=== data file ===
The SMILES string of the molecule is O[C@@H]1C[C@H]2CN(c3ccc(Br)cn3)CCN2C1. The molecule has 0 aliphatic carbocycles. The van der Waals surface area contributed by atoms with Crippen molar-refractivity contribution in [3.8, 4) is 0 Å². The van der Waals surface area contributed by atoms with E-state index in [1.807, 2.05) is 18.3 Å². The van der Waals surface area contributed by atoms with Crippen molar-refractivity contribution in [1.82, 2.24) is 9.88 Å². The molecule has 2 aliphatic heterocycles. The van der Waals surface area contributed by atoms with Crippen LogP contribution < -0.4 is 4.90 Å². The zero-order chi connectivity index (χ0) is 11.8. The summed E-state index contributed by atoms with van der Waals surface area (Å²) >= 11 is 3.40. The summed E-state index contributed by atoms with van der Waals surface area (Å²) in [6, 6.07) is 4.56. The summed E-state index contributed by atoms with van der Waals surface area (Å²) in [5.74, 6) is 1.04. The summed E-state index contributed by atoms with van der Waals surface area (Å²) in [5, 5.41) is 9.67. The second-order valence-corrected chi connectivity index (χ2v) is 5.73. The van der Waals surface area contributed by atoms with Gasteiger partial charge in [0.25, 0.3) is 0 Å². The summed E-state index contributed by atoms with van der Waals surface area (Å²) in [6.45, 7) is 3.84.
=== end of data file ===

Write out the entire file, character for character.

The SMILES string of the molecule is O[C@@H]1C[C@H]2CN(c3ccc(Br)cn3)CCN2C1. The molecule has 0 aliphatic carbocycles. The van der Waals surface area contributed by atoms with Crippen molar-refractivity contribution in [3.8, 4) is 0 Å². The van der Waals surface area contributed by atoms with E-state index in [1.807, 2.05) is 18.3 Å². The van der Waals surface area contributed by atoms with Crippen molar-refractivity contribution in [1.82, 2.24) is 9.88 Å². The molecule has 2 aliphatic heterocycles. The van der Waals surface area contributed by atoms with Crippen LogP contribution < -0.4 is 4.90 Å². The zero-order chi connectivity index (χ0) is 11.8. The summed E-state index contributed by atoms with van der Waals surface area (Å²) >= 11 is 3.40. The summed E-state index contributed by atoms with van der Waals surface area (Å²) in [6, 6.07) is 4.56. The summed E-state index contributed by atoms with van der Waals surface area (Å²) in [5.74, 6) is 1.04. The summed E-state index contributed by atoms with van der Waals surface area (Å²) in [5, 5.41) is 9.67. The second-order valence-corrected chi connectivity index (χ2v) is 5.73. The van der Waals surface area contributed by atoms with Gasteiger partial charge in [0.25, 0.3) is 0 Å². The summed E-state index contributed by atoms with van der Waals surface area (Å²) in [6.45, 7) is 3.84.